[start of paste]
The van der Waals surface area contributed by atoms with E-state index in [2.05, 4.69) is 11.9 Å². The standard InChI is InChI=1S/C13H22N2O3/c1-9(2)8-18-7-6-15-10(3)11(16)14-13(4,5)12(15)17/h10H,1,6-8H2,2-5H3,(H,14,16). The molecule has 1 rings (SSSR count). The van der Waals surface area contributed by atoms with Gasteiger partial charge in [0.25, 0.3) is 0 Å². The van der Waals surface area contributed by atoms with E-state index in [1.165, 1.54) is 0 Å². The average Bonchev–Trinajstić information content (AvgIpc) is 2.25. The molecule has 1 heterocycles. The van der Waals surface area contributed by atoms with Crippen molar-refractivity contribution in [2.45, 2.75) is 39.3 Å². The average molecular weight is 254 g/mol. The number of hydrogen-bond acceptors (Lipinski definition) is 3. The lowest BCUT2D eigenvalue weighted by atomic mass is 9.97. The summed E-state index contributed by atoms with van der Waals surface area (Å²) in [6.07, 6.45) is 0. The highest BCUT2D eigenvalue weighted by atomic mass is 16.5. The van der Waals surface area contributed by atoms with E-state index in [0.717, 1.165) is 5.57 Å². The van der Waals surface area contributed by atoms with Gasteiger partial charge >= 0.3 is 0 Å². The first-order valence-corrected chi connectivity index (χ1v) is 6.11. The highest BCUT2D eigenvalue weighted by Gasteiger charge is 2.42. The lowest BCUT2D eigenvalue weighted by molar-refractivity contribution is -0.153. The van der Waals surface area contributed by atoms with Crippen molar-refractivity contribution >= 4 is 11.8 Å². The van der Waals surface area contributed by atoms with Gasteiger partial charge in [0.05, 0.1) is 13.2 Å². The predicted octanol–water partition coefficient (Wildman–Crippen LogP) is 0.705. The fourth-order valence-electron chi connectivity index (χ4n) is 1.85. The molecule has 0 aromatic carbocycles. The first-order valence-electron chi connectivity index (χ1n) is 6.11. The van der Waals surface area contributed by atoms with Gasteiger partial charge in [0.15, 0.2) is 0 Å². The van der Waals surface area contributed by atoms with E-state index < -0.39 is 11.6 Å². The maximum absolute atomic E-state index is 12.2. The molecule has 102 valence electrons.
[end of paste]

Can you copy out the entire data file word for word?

The van der Waals surface area contributed by atoms with E-state index in [2.05, 4.69) is 11.9 Å². The standard InChI is InChI=1S/C13H22N2O3/c1-9(2)8-18-7-6-15-10(3)11(16)14-13(4,5)12(15)17/h10H,1,6-8H2,2-5H3,(H,14,16). The molecule has 1 rings (SSSR count). The van der Waals surface area contributed by atoms with Gasteiger partial charge in [0.25, 0.3) is 0 Å². The van der Waals surface area contributed by atoms with E-state index in [1.165, 1.54) is 0 Å². The average Bonchev–Trinajstić information content (AvgIpc) is 2.25. The molecule has 1 heterocycles. The van der Waals surface area contributed by atoms with Crippen molar-refractivity contribution in [2.45, 2.75) is 39.3 Å². The average molecular weight is 254 g/mol. The number of hydrogen-bond acceptors (Lipinski definition) is 3. The lowest BCUT2D eigenvalue weighted by atomic mass is 9.97. The summed E-state index contributed by atoms with van der Waals surface area (Å²) in [6.07, 6.45) is 0. The highest BCUT2D eigenvalue weighted by atomic mass is 16.5. The van der Waals surface area contributed by atoms with E-state index in [0.717, 1.165) is 5.57 Å². The van der Waals surface area contributed by atoms with Gasteiger partial charge >= 0.3 is 0 Å². The first-order valence-corrected chi connectivity index (χ1v) is 6.11. The highest BCUT2D eigenvalue weighted by Gasteiger charge is 2.42. The lowest BCUT2D eigenvalue weighted by molar-refractivity contribution is -0.153. The van der Waals surface area contributed by atoms with Crippen molar-refractivity contribution >= 4 is 11.8 Å². The van der Waals surface area contributed by atoms with Gasteiger partial charge in [0.05, 0.1) is 13.2 Å². The predicted octanol–water partition coefficient (Wildman–Crippen LogP) is 0.705. The fourth-order valence-electron chi connectivity index (χ4n) is 1.85. The molecule has 0 aromatic carbocycles. The first-order valence-electron chi connectivity index (χ1n) is 6.11. The van der Waals surface area contributed by atoms with Gasteiger partial charge in [0.15, 0.2) is 0 Å². The van der Waals surface area contributed by atoms with E-state index < -0.39 is 11.6 Å². The maximum absolute atomic E-state index is 12.2. The molecule has 102 valence electrons.